But, he suggests, for some composers such sounds were more than a “titillating and imperialist added extra”: they also transformed our ways of experiencing sound, suggesting other modes beyond the discursive, nay “shouty”, 19th-century ethos. Here we might also add Mahler’s Abschied. And so for visual culture too.

Along with my early fascination with Eastern mysticism (see series beginning here), I too was seduced by all this, and remain so—even as I found through fieldwork (as one does) that musicking in local Chinese societies was anything but an exotic activity.

Meanwhile in the notionally Mystic East, led by Japan, Western culture became suddenly desirable, with profound and lasting consequences—not least in China, where traditional culture came to be considered “unscientific”. There’s a thoughtful cameo from Unsuk Chin (who adorns the splendid T-shirt of female composers!), with her piece for the sheng mouth-organ. But the “two-way conversation” surely remains unequal.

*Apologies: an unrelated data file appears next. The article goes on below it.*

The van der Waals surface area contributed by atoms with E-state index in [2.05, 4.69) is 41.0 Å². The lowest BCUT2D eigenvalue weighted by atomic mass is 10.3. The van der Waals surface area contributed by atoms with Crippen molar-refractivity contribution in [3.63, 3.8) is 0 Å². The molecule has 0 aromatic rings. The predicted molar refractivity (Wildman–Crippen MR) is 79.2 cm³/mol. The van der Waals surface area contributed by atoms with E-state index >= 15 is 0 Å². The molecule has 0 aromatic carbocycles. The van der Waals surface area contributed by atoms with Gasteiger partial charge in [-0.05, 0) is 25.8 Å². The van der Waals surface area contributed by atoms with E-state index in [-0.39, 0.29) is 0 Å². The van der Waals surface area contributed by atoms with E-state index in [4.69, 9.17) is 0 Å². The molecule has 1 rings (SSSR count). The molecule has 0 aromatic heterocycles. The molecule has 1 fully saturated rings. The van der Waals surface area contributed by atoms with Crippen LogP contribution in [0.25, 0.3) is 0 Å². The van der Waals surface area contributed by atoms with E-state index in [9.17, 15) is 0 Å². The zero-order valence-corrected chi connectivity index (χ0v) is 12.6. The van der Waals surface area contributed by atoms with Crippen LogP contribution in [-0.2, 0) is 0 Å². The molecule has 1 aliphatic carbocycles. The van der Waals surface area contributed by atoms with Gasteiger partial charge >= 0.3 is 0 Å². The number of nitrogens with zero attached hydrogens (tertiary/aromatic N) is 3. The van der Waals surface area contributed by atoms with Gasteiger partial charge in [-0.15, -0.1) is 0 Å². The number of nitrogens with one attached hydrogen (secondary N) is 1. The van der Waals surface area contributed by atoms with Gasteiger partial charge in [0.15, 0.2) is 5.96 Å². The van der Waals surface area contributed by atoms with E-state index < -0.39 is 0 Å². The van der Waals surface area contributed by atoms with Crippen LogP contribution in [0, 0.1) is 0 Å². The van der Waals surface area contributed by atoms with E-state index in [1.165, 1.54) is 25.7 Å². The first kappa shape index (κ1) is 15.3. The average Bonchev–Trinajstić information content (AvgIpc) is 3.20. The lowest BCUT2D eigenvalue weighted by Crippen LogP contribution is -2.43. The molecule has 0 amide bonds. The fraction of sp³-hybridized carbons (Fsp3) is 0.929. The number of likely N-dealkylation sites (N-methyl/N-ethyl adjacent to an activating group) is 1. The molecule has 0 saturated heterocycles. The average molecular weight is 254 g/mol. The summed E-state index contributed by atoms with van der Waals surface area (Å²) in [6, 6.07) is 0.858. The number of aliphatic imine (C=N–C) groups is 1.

Service suggests we listen to music in its own terms (that is, in the terms of its own culture), rather than as sonic propaganda. I like his bald question “Is our music better than theirs?”, evoking Judith Becker’s influential 1986 article “Is Western Art Music superior?“, which debunks some major Western preconceptions.

In his last programme, Is music a universal language?, Service opens with a discussion of the “universality” of Fidelio, observing, “You need to be conversant with the patterns of tension and release in the specific confines of the Western tonal harmonic system”—not to mention knowing what opera means, and what it meant in Vienna at the start of the 19th century, and so on. He then segues adroitly to Chinese opera.